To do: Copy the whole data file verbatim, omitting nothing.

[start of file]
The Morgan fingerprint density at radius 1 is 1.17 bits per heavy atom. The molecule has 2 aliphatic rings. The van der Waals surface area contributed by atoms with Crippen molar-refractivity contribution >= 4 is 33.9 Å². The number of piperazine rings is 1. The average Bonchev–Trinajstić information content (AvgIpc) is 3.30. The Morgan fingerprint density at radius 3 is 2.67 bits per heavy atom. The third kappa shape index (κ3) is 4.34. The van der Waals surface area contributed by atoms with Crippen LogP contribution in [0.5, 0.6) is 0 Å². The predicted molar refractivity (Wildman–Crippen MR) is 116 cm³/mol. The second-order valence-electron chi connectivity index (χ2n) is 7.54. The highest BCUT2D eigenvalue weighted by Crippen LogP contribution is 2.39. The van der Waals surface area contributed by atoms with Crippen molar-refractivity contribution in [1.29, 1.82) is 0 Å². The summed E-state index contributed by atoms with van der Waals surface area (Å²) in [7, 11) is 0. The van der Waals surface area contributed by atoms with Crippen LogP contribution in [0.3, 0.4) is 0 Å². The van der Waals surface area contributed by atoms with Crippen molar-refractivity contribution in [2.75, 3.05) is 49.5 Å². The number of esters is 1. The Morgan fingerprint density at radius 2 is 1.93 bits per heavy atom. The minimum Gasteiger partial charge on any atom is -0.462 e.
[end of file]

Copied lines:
The Morgan fingerprint density at radius 1 is 1.17 bits per heavy atom. The molecule has 2 aliphatic rings. The van der Waals surface area contributed by atoms with Crippen molar-refractivity contribution >= 4 is 33.9 Å². The number of piperazine rings is 1. The average Bonchev–Trinajstić information content (AvgIpc) is 3.30. The Morgan fingerprint density at radius 3 is 2.67 bits per heavy atom. The third kappa shape index (κ3) is 4.34. The van der Waals surface area contributed by atoms with Crippen LogP contribution in [0.5, 0.6) is 0 Å². The predicted molar refractivity (Wildman–Crippen MR) is 116 cm³/mol. The second-order valence-electron chi connectivity index (χ2n) is 7.54. The highest BCUT2D eigenvalue weighted by Crippen LogP contribution is 2.39. The van der Waals surface area contributed by atoms with Crippen molar-refractivity contribution in [1.29, 1.82) is 0 Å². The summed E-state index contributed by atoms with van der Waals surface area (Å²) in [7, 11) is 0. The van der Waals surface area contributed by atoms with Crippen LogP contribution in [0.3, 0.4) is 0 Å². The van der Waals surface area contributed by atoms with Crippen molar-refractivity contribution in [2.75, 3.05) is 49.5 Å². The number of esters is 1. The Morgan fingerprint density at radius 2 is 1.93 bits per heavy atom. The minimum Gasteiger partial charge on any atom is -0.462 e.